University to act over high rates of suicide

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The Independent Online
OXFORD UNIVERSITY is considering more help for students to ease academic and emotional pressures, including a 50 per cent boost to its counselling service.

The move comes after a report yesterday showed that suicides among the university's students were 30 per cent more common than among other young people.

The most detailed survey of student suicides carried out showed that 21 Oxford University students took their own lives between 1976 and 1990. In addition, there were 254 attempted suicides, according to the survey conducted for the university by a consultant psychiatrist, Dr Keith Hawton.

Publication of the survey coincided with the funeral of Oxford University's most recent suicide, Pamela Wray, 21, a final-year modern languages student who was found hanged at her home last week. She was one of three recent deaths among Oxford undergraduates.

Last month Henry Skelton, 21, fell to his death from a window after drinking champagne and taking LSD. An inquest resulted in an open verdict, but he was known to have been depressed and had contemplated suicide.

Tracey Cole, 18, a first-year English student, hanged herself in her room before the Michaelmas term. There were two suicides during the 1990-91 academic year and one during 1991-92.

The survey and a report by Dr Hawton shows the number of suicides by Oxford students - 16 male and five female - was 30 per cent higher than the national average for the 18 to 25 age group. But he argued that if open verdicts were included in the comparison, the difference virtually disappeared.

This was because research had shown that as many as 80 per cent of open verdicts were likely to have been suicides, and open verdicts were less likely to be returned in cases of students who died by their own hand.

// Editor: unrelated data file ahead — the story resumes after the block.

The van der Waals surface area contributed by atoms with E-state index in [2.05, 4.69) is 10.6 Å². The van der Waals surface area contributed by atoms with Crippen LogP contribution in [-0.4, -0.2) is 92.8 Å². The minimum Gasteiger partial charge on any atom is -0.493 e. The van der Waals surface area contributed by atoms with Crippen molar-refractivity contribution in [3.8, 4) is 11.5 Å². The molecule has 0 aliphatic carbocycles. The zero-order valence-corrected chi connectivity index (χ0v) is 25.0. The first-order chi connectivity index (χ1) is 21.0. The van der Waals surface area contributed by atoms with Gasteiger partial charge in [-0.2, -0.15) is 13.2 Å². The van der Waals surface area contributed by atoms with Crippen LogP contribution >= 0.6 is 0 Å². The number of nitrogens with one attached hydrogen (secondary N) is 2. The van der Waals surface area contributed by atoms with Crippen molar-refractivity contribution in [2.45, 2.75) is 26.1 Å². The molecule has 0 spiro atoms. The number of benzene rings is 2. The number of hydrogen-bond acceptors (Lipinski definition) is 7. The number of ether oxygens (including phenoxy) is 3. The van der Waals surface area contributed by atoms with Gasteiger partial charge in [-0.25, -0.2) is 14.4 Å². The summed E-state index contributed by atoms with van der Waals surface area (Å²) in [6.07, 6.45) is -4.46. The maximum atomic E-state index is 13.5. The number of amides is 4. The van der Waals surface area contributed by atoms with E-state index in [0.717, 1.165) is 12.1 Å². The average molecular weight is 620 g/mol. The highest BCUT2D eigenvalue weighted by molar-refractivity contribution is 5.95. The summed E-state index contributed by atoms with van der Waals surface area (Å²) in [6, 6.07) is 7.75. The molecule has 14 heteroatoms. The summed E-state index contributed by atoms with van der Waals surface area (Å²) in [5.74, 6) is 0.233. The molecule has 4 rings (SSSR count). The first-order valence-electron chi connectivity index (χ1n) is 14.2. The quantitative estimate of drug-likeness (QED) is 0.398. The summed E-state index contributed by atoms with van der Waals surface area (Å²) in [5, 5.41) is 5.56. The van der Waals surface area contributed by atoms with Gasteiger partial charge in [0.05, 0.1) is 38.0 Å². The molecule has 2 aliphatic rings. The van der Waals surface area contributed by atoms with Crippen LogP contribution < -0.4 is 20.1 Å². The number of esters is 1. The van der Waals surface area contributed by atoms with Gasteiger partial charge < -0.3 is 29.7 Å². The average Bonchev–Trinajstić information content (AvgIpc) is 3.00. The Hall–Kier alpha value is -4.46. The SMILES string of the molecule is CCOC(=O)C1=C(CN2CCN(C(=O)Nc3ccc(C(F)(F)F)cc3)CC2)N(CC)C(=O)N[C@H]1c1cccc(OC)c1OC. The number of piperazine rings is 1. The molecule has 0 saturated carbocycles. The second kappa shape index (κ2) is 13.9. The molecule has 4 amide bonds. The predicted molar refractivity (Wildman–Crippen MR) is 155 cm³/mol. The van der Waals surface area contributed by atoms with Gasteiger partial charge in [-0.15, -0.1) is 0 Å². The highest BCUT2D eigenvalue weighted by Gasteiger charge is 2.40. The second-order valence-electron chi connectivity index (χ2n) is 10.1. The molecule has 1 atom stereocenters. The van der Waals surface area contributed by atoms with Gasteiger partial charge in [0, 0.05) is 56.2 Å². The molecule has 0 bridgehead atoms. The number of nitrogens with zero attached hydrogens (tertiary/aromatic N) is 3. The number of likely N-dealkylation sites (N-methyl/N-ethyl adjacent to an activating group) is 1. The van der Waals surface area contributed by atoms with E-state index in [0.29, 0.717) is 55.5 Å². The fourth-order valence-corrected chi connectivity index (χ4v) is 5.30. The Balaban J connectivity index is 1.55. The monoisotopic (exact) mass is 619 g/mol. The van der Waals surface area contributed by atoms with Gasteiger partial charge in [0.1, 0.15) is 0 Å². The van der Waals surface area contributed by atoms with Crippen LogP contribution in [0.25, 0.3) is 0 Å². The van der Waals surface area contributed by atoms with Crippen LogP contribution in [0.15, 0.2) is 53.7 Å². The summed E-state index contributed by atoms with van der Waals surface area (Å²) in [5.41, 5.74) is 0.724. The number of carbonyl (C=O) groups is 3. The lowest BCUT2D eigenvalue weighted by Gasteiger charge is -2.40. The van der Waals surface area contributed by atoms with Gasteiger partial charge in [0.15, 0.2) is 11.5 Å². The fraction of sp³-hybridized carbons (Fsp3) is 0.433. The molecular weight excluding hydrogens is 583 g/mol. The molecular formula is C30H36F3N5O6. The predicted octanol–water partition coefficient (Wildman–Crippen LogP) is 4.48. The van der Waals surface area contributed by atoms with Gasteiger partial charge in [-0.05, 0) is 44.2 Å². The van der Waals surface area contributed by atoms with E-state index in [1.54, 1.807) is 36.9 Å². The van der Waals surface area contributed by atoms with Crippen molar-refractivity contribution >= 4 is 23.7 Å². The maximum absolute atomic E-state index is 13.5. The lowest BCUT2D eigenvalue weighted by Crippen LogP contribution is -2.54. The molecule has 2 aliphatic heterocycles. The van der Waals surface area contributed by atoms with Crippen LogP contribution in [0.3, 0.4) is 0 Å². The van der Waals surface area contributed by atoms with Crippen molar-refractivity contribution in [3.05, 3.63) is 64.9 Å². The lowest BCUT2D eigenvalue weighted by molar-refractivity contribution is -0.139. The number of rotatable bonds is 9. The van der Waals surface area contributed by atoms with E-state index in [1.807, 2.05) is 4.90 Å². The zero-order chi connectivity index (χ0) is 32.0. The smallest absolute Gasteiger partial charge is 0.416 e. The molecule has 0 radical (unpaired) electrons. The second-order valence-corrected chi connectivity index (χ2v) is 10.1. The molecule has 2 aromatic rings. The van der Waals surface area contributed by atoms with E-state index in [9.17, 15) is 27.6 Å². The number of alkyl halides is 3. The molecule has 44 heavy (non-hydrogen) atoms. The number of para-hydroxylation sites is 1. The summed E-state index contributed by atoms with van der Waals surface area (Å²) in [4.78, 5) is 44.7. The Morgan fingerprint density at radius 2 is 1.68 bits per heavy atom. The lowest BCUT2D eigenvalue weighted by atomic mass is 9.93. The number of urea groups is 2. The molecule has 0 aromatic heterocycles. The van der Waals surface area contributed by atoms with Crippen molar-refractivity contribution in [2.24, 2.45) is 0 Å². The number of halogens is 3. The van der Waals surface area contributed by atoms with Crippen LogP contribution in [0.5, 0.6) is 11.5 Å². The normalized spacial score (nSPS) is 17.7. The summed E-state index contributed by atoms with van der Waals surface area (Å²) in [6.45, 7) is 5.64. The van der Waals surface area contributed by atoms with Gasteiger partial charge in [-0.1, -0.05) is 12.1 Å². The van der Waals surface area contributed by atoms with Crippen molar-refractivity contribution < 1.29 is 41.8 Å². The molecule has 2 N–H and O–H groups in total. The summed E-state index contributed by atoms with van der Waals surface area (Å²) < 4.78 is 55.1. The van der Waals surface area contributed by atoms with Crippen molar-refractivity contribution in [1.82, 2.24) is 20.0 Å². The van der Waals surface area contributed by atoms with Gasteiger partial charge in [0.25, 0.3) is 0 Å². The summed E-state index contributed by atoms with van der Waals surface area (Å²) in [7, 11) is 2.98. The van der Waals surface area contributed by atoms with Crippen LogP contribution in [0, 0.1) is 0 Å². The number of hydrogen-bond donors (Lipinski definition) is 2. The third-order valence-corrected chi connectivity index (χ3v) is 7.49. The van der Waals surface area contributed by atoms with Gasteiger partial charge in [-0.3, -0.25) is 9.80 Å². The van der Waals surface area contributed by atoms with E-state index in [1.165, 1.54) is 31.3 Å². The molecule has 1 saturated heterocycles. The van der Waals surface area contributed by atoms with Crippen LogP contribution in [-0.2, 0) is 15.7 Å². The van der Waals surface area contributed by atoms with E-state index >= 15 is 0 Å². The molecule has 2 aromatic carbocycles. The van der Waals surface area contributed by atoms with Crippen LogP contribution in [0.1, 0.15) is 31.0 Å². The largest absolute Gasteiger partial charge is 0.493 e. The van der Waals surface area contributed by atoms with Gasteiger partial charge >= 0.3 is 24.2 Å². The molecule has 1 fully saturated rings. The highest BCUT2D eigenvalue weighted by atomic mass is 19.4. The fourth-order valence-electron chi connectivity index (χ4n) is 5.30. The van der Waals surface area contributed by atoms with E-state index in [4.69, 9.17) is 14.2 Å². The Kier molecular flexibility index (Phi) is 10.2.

The number of attempted suicides by Oxford students was between 30 per cent and 50 per cent lower when compared to the general population. Dr Hawton said: 'There was no indication that there has been an increase in the problem over the 14 years.'

Suicide rates among Oxford students were now 'considerably lower' than during the 20 years before and after the Second World War. The number of Oxford University suicides since 1990 was not an increase; during 1979- 80, 1987-88 and 1989-90 there had been three suicides, he said.

The chairman of the university's committee on students' health, Dr Ann Taylor, said Oxford was highly competitive both socially and academically. 'They have excelled at school and then arrive at university to find they are not the only stars.'

Dons accepted recommendations by student counsellors that colleges should consider:

Ways of reducing academic pressure on students;

Advice for newcomers on how to cope with university life;

How best to involve students in college activities.

The university's counselling service had more than doubled, and a 50 per cent increase in funding was being sought.

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